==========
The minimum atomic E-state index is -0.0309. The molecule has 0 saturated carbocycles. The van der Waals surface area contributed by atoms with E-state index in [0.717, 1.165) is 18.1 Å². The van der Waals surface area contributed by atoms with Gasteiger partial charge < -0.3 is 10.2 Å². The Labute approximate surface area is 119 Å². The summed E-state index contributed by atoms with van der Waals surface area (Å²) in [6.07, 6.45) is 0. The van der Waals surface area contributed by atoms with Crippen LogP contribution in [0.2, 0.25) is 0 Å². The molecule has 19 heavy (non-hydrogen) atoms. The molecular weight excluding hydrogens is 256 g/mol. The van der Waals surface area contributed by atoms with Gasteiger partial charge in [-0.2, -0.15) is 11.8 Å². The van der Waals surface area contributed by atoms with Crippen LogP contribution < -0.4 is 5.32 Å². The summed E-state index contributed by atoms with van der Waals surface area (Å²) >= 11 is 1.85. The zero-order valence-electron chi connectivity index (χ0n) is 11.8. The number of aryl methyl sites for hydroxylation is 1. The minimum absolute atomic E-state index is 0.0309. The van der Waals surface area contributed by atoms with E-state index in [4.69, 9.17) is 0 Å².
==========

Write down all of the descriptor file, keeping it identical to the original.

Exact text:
The minimum atomic E-state index is -0.0309. The molecule has 0 saturated carbocycles. The van der Waals surface area contributed by atoms with E-state index in [0.717, 1.165) is 18.1 Å². The van der Waals surface area contributed by atoms with Gasteiger partial charge < -0.3 is 10.2 Å². The Labute approximate surface area is 119 Å². The summed E-state index contributed by atoms with van der Waals surface area (Å²) in [6.07, 6.45) is 0. The van der Waals surface area contributed by atoms with Crippen LogP contribution in [0.2, 0.25) is 0 Å². The molecule has 19 heavy (non-hydrogen) atoms. The molecular weight excluding hydrogens is 256 g/mol. The van der Waals surface area contributed by atoms with Gasteiger partial charge in [-0.2, -0.15) is 11.8 Å². The van der Waals surface area contributed by atoms with Crippen LogP contribution < -0.4 is 5.32 Å². The summed E-state index contributed by atoms with van der Waals surface area (Å²) >= 11 is 1.85. The zero-order valence-electron chi connectivity index (χ0n) is 11.8. The number of aryl methyl sites for hydroxylation is 1. The minimum absolute atomic E-state index is 0.0309. The van der Waals surface area contributed by atoms with E-state index in [4.69, 9.17) is 0 Å².